Fitch Ratings has affirmed the long-term ratings and Rating Outlooks assigned to BA Credit Card Trust as follows:
BA Credit Card Trust (BACCT)
–2004-3A at ‘AAAsf’; Outlook Stable;
–2007-1A at ‘AAAsf’; Outlook Stable;
–2007-4A at ‘AAAsf’; Outlook Stable
–2007-11A at ‘AAAsf’; Outlook Stable;
–2014-1A at ‘AAAsf’; Outlook Stable;
–2014-3A at ‘AAAsf’; Outlook Stable;
–2015-1A at ‘AAAsf’; Outlook Stable;
–2015-2A at ‘AAAsf’; Outlook Stable.
KEY RATING DRIVERS
The affirmations are based on continued stable trust performance and robust breakeven multiples. Fitch has maintained the Stable Outlook on the notes due to the strong trust performance and ability to generate robust excess spread.
Over the past 12 months, gross yield has been performing within Fitch’s steady state expectations. As of the November 2016 reporting period, the 12-month average gross yield was 16.12% compared to the 12-month average of 16.18% as of the November 2015 reporting period.
Gross charge-offs registered a slight improvement over the past year. The current 3- and 12- month averages are 2.89% and 3.04%, respectively. At last year’s review over the same period, the 12-month average was 3.11%.
Sixty-plus-day delinquencies fell to an all-time low of 1.12% at the November 2016 reporting period, compared to 1.24% at the November 2016 reporting period.
Monthly payment rate (MPR), a measure of how quickly consumers are paying off their debt, has remained relatively stable over the past year. The current 12-month average was 17.08%, compared to 16.97% a year ago.
Fitch runs cash flow breakeven analysis by applying stress scenarios to 3-, 6-, and 12-month average performance to test that under the stressed conditions, the transaction can withstand a level of losses commensurate with the risk associated to a rating level with the available credit enhancement. The variables that Fitch stresses are the gross yield, MPR, gross charge-off, and purchase rates. The break-even loss level output for the notes provides an indication of the remoteness of the class of notes to stressed performance deterioration. For further information, please review Fitch’s U.S. Credit Card ABS Issuance updates published on a monthly basis.
The affirmations are based on the performance of the trusts in line with expectations. The Stable Outlook on the senior notes indicates that Fitch expects the ratings will remain stable for the next one to two years.
Fitch’s analysis included a comparison of observed performance trends over the past few months to Fitch’s base case expectations for each outstanding rating category. As part of its ongoing surveillance efforts, Fitch will continue to monitor the performance of this trust.
Eligible Investments: Fitch looks to its own ratings in analyzing counterparty risk and assessing a counterparty’s creditworthiness, as per the Counterparty Criteria for Structured Finance and Covered Bonds, dated Sept. 1, 2016. The definition of eligible investments for this deal allows for the possibility of using investments not rated by Fitch, which represents a criteria variation. Since the only available funds to invest are monthly collections, and the funds can only be invested for a short duration of one month given the payment frequency of the notes, Fitch doesn’t currently believe such variation has a measurable impact upon the ratings assigned.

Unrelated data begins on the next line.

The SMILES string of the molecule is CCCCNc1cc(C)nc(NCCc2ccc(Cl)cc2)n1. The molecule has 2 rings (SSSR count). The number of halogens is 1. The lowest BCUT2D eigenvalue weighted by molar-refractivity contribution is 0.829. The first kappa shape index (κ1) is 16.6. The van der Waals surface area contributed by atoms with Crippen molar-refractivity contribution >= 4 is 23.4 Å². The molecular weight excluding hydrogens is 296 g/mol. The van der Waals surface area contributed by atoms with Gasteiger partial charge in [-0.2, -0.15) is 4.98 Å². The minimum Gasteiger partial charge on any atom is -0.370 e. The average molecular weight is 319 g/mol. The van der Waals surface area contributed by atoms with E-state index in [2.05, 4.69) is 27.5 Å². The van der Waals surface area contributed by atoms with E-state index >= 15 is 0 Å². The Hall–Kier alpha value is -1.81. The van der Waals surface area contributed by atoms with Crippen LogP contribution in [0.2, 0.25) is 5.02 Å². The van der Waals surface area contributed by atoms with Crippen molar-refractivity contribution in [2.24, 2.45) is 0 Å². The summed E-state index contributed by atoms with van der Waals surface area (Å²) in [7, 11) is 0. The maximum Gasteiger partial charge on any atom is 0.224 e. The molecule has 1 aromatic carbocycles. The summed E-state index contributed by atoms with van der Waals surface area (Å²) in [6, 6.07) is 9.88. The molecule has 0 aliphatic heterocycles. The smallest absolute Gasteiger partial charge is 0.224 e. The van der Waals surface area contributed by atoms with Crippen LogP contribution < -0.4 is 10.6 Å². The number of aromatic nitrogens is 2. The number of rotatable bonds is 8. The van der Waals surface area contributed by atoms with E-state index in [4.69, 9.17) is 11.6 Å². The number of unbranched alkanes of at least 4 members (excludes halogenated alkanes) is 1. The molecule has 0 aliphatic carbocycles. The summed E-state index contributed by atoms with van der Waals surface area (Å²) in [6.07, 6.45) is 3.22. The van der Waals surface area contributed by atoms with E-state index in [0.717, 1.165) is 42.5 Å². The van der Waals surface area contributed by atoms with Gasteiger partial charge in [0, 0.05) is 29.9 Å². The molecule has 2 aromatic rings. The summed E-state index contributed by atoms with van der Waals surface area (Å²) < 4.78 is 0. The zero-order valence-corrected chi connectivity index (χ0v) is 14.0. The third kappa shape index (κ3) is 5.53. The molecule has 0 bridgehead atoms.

Eligible Institution: Fitch looks to its own ratings in analyzing counterparty risk and assessing a counterparty’s creditworthiness, as per the Counterparty Criteria for Structured Finance and Covered Bonds, dated Sept. 1, 2016. The definition of eligible institutions for this deal allows for the possibility of using a depository institution rated at a level which does not meet the Fitch counterparty criteria for a ‘AAAsf’ rated note. Since Bank of America, National Association (BANA) as holder of the collection account currently maintains a ‘A+’/’F1’/Stable Outlook rating and The Bank of New York Mellon, as holder of the finance charge and principal accounts currently maintains a ‘AA/’F1+’/Stable Outlook rating, Fitch doesn’t currently believe such a variation has a measurable impact upon the ratings assigned.
Fitch models three different scenarios when evaluating the rating sensitivity compared to expected performance for credit card asset-backed securities transactions: 1) increased defaults; 2) a reduction in purchase rate, and 3) a combination stress of higher defaults and lower MPR.
Increasing defaults alone has no impact on rating migration even in the most severe scenario of a 75% increase in defaults. The rating sensitivity to a reduction in purchase rate also does not result in rating migration even in the most severe scenario of a 100% reduction in purchase rate. The harshest scenario assumes both stresses to defaults and MPR to occur simultaneously. The ratings would only be downgraded under the severe stress of a 75% increase in defaults and 40% reduction in MPR. To date, the transactions have exhibited strong performance with all performance metrics within Fitch’s initial expectations. For further discussion of sensitivity analysis, please see the new issue report related to one of the transactions listed above.
USE OF THIRD-PARTY DUE DILIGENCE PURSUANT TO SEC RULE 17G-10
Form ABS Due Diligence-15E was not provided to, or reviewed by, Fitch in relation to this rating action.
Additional information is available at ‘www.fitchratings.com’.
Counterparty Criteria for Structured Finance and Covered Bonds (pub. 01 Sep 2016)
Criteria for Interest Rate Stresses in Structured Finance Transactions and Covered Bonds (pub. 26 Oct 2016)
Global Credit Card ABS Rating Criteria (pub. 21 Jul 2016)
Global Structured Finance Rating Criteria (pub. 27 Jun 2016)
Dodd-Frank Rating Information Disclosure Form
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